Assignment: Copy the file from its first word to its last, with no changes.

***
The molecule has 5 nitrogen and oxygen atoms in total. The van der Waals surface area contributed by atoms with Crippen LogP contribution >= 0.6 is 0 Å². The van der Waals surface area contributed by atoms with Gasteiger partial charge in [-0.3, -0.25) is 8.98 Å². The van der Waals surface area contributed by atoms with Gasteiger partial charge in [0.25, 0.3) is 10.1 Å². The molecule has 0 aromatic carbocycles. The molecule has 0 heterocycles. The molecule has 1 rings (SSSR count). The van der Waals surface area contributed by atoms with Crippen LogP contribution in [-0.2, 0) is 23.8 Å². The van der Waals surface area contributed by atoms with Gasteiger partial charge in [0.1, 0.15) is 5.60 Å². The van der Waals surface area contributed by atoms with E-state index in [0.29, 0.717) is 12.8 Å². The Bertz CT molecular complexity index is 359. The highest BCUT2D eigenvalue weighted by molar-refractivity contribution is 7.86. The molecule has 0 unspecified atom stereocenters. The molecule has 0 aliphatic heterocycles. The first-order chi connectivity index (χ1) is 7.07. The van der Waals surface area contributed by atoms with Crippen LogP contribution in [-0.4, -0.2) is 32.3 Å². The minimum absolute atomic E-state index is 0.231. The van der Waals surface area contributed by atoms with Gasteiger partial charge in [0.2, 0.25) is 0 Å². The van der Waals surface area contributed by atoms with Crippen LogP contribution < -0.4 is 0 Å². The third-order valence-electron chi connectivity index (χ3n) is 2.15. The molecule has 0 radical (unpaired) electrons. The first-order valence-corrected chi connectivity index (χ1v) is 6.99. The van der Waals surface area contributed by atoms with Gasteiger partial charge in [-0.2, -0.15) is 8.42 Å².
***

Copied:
The molecule has 5 nitrogen and oxygen atoms in total. The van der Waals surface area contributed by atoms with Crippen LogP contribution >= 0.6 is 0 Å². The van der Waals surface area contributed by atoms with Gasteiger partial charge in [-0.3, -0.25) is 8.98 Å². The van der Waals surface area contributed by atoms with Gasteiger partial charge in [0.25, 0.3) is 10.1 Å². The molecule has 0 aromatic carbocycles. The molecule has 0 heterocycles. The molecule has 1 rings (SSSR count). The van der Waals surface area contributed by atoms with Crippen LogP contribution in [-0.2, 0) is 23.8 Å². The van der Waals surface area contributed by atoms with Gasteiger partial charge in [0.1, 0.15) is 5.60 Å². The van der Waals surface area contributed by atoms with E-state index in [0.29, 0.717) is 12.8 Å². The Bertz CT molecular complexity index is 359. The highest BCUT2D eigenvalue weighted by molar-refractivity contribution is 7.86. The molecule has 0 unspecified atom stereocenters. The molecule has 0 aliphatic heterocycles. The first-order chi connectivity index (χ1) is 7.07. The van der Waals surface area contributed by atoms with Crippen LogP contribution in [-0.4, -0.2) is 32.3 Å². The minimum absolute atomic E-state index is 0.231. The van der Waals surface area contributed by atoms with Gasteiger partial charge in [0.2, 0.25) is 0 Å². The van der Waals surface area contributed by atoms with Crippen LogP contribution < -0.4 is 0 Å². The third-order valence-electron chi connectivity index (χ3n) is 2.15. The molecule has 0 radical (unpaired) electrons. The first-order valence-corrected chi connectivity index (χ1v) is 6.99. The van der Waals surface area contributed by atoms with Gasteiger partial charge in [-0.2, -0.15) is 8.42 Å².